Amazon pop-up gets the Good Housekeeping seal of approval

Rendering: GH Lab
Oct 10, 2018
Tom Ryan

Good Housekeeping is partnering with on a holiday pop-up store at the Mall of America. The selections are curated by the Good Housekeeping Institute (GHI), the women’s magazine’s product testing unit.

Good Housekeeping, which was founded in 1885, launched GHI in 1900 to support the “tried and tested” reviews that run in the publication. GHI is best known for rewarding the Good Housekeeping Seal on select advertiser’s products.

The GH Lab in the Mall of America will offer one item from each of the more than 40 categories that were tested and recommended by the GHI. The 2,800-square-foot store is designed with different “rooms” to help shoppers visualize products within their own homes. Shoppers are able to “interact with the smart home tech live before buying, try out kitchen appliances, see new releases from favorite brands, play with the hottest toys and games and sample the best of beauty,” according to a statement.

No merchandise is available to take home. Shoppers instead open their Amazon app and scan the SmileCode on any item they want to purchase to have it delivered. Scanning the QR code also provides access to information about the item. 

Rendering: GH Lab

Amazon is also hosting an online boutique of “GH Tested” merchandise, including a selection of items earning the Good Housekeeping Seal. New products will be regularly introduced over the next three months, including special online-only items.

Said Jane Francisco, editor-in-chief of Good Housekeeping, in a statement, “Everything in the store has been carefully curated and vetted by GH experts — so shoppers will not only be excited by the fabulous finds but leave with confidence in their purchases.”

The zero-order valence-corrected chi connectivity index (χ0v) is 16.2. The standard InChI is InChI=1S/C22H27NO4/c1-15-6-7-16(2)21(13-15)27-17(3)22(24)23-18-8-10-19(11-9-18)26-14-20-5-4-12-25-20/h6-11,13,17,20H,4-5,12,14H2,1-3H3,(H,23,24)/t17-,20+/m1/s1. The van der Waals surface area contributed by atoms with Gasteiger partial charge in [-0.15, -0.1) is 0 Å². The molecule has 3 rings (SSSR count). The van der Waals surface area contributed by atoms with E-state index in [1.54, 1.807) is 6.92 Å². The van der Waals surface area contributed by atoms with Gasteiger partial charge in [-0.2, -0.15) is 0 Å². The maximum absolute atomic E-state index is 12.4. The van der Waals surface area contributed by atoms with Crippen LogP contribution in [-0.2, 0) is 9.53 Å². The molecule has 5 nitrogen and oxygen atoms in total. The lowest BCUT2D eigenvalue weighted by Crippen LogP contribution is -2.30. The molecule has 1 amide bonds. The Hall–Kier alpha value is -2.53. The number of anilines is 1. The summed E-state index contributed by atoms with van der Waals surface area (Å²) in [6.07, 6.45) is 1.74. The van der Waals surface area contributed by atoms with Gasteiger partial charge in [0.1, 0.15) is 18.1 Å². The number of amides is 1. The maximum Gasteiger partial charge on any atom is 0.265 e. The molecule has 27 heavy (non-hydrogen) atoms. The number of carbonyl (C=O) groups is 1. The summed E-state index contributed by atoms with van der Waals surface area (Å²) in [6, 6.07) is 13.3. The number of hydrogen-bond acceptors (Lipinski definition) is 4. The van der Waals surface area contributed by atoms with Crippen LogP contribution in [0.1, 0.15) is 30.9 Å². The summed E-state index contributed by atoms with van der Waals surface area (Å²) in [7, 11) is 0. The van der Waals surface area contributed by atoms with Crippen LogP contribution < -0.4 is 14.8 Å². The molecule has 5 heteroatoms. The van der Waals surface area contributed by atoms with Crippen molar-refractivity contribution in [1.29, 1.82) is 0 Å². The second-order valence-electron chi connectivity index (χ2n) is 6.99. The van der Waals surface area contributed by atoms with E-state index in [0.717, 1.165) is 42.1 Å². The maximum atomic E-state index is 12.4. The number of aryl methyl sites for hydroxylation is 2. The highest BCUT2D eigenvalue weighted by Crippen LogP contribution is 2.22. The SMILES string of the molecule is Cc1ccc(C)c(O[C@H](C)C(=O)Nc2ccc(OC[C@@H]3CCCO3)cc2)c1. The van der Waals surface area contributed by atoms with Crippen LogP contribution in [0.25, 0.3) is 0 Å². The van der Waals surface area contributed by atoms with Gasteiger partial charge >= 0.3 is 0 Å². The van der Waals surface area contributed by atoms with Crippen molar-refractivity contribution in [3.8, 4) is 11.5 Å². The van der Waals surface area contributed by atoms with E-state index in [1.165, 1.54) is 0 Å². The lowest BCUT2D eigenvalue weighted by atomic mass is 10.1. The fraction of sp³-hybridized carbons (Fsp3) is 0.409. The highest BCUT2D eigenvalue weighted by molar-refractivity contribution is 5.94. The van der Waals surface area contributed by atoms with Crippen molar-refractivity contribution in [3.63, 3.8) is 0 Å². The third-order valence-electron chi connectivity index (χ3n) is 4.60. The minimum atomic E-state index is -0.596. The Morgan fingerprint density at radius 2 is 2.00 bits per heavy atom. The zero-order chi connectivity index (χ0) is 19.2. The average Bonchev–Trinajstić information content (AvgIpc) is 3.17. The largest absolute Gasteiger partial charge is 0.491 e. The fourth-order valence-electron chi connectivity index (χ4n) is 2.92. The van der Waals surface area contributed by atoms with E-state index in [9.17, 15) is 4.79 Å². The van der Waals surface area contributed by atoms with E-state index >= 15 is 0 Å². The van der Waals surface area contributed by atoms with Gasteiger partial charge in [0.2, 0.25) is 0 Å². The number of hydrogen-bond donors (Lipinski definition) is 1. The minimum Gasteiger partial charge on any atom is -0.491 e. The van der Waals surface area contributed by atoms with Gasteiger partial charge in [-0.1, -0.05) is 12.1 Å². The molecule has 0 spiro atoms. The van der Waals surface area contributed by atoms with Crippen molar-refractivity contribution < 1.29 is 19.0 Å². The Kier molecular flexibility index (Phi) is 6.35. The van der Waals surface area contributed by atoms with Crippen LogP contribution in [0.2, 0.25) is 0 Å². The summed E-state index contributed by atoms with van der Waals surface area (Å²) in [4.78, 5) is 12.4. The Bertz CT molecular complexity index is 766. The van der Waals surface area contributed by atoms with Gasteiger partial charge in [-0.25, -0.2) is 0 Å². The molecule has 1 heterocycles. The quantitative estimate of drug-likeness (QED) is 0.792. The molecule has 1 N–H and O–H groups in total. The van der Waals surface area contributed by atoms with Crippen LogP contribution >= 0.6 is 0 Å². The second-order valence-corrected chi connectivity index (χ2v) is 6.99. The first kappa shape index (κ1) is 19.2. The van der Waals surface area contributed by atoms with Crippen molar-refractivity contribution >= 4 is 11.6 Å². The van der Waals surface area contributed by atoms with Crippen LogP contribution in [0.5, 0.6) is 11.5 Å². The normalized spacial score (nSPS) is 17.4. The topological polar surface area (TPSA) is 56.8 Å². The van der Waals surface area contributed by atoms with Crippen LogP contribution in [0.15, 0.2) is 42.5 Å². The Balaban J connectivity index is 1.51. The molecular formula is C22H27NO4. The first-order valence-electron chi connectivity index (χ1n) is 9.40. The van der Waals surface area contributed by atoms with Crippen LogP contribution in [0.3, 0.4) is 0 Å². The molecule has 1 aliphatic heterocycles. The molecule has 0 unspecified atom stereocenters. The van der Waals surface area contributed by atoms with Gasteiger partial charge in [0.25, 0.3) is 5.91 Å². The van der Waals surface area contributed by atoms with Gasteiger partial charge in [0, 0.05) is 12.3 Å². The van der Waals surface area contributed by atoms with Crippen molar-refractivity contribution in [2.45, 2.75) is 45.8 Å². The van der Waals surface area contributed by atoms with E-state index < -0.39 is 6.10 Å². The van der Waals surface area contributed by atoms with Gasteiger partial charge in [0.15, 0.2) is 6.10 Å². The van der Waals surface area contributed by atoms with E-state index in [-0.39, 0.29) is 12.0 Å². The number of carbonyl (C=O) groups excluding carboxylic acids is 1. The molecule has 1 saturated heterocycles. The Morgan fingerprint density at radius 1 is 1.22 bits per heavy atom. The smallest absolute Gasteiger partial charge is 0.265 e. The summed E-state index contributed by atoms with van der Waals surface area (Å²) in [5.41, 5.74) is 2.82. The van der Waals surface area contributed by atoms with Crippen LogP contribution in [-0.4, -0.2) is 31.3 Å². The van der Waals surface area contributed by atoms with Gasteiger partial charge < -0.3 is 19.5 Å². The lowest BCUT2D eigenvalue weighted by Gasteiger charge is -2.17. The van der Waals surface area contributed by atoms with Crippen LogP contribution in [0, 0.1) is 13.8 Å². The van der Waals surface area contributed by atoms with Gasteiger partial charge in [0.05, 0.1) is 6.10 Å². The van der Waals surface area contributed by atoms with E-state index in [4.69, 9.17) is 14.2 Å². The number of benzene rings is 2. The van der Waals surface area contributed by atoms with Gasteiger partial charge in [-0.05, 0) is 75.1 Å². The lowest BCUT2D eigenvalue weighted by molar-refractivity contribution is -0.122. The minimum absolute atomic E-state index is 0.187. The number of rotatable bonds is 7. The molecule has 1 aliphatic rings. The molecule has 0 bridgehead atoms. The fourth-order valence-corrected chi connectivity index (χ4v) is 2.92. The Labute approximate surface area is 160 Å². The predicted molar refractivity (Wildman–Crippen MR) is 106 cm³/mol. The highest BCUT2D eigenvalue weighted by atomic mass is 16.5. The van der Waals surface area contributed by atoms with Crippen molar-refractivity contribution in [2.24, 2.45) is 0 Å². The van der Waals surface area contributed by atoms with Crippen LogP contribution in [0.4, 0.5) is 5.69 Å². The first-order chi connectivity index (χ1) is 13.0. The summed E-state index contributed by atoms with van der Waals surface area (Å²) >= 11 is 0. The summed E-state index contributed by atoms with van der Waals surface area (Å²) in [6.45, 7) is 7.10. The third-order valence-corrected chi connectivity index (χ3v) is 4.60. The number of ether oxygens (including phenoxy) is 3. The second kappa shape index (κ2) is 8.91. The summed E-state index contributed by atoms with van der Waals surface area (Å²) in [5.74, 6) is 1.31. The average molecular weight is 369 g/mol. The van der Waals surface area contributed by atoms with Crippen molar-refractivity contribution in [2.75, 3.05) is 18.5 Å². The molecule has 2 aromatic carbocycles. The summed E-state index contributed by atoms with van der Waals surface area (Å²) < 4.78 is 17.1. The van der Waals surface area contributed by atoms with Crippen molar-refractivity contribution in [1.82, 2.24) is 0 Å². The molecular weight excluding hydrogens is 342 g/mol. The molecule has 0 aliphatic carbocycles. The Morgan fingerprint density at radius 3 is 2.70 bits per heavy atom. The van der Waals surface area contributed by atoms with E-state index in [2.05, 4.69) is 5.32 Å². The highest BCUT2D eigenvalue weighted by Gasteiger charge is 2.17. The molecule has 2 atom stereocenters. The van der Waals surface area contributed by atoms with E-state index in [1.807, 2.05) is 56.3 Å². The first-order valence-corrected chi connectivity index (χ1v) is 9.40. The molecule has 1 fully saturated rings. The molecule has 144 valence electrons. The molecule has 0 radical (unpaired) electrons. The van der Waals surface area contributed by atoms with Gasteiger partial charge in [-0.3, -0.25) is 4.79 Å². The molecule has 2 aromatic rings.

Since the store is curated by Good Housekeeping’s “top scientists, chemists, engineers and tech experts,” GH Lab offers a different take from Amazon 4-star, Amazon’s store that just opened in lower Manhattan. The Amazon store only features items rated four stars or above by Amazon’s online reviewers, and merchandise is available to take home. 

DISCUSSION QUESTIONS: What do you think of GH lab and its “tried and tested,” one-item-per-category proposal? Is a store curated by testing experts any more or less appealing than one featuring customer reviewers?

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12 Comments on "Amazon pop-up gets the Good Housekeeping seal of approval"

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Neil Saunders

While showing shoppers items rated by other consumers is smart, it always runs the risk of groupthink. It can also create a very fragmented proposition with little cohesion. Having curation done by an independent organization is smart in that it may expose shoppers to more unusual products that they would not otherwise have discovered.

Brandon Rael

This could prove to be a magical formula of curated assortments, experiential retail, and a forum to build customer relationships in the Mall of America for the Good Housekeeping team. In addition, the pop-up, inventory-less format and the online marketplace partnership with Amazon’s vast ecosystem is a winning combination.

Good Housekeeping is also providing a forum and testing ground for perhaps lesser-known but high quality and recommended lifestyle brands. Consumers have historically enjoyed the opportunity to try, test and experience things with the product before making any purchase decisions.

The clear winners in this scenario is once again Amazon, but also Good Housekeeping, who with this physical presence ignites its relevance but also provides the scale and visibility for emerging brands.

Georganne Bender

We live in a world that runs on reviews, we buy things we see on reality TV, and we are infatuated with cooking, decor and maker shows, so what’s not to like about a store that’s merchandised with Good Housekeeping “tried and tested” product? Especially when you can try and test it yourself?